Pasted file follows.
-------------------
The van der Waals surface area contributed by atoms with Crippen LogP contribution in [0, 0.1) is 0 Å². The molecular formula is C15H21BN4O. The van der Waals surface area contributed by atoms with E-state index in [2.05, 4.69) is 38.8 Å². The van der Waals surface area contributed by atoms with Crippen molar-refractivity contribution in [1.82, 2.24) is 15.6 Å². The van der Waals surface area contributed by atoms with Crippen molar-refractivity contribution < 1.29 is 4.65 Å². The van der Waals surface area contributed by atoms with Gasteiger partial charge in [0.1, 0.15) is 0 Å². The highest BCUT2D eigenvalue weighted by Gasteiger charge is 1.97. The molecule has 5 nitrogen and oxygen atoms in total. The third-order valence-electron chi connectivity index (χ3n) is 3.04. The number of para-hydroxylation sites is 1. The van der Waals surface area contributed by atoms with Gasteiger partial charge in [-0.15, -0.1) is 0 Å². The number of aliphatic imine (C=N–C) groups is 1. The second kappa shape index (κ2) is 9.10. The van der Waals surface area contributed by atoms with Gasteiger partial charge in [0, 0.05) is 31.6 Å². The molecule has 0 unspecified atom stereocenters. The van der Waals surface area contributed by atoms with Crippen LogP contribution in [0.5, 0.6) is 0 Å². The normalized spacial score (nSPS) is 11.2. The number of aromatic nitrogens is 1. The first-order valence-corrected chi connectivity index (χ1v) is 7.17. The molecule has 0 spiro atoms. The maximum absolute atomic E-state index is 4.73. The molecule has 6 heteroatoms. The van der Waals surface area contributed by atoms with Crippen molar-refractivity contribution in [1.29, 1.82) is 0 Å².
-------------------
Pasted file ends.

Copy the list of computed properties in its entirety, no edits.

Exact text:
The van der Waals surface area contributed by atoms with Crippen LogP contribution in [0, 0.1) is 0 Å². The molecular formula is C15H21BN4O. The van der Waals surface area contributed by atoms with E-state index in [2.05, 4.69) is 38.8 Å². The van der Waals surface area contributed by atoms with Crippen molar-refractivity contribution in [1.82, 2.24) is 15.6 Å². The van der Waals surface area contributed by atoms with Crippen molar-refractivity contribution < 1.29 is 4.65 Å². The van der Waals surface area contributed by atoms with Gasteiger partial charge in [0.1, 0.15) is 0 Å². The highest BCUT2D eigenvalue weighted by Gasteiger charge is 1.97. The molecule has 5 nitrogen and oxygen atoms in total. The third-order valence-electron chi connectivity index (χ3n) is 3.04. The number of para-hydroxylation sites is 1. The van der Waals surface area contributed by atoms with Gasteiger partial charge in [-0.15, -0.1) is 0 Å². The number of aliphatic imine (C=N–C) groups is 1. The second kappa shape index (κ2) is 9.10. The van der Waals surface area contributed by atoms with Gasteiger partial charge in [0, 0.05) is 31.6 Å². The molecule has 0 unspecified atom stereocenters. The van der Waals surface area contributed by atoms with Crippen LogP contribution in [0.5, 0.6) is 0 Å². The normalized spacial score (nSPS) is 11.2. The number of aromatic nitrogens is 1. The first-order valence-corrected chi connectivity index (χ1v) is 7.17. The molecule has 0 spiro atoms. The maximum absolute atomic E-state index is 4.73. The molecule has 6 heteroatoms. The van der Waals surface area contributed by atoms with Crippen molar-refractivity contribution in [1.29, 1.82) is 0 Å².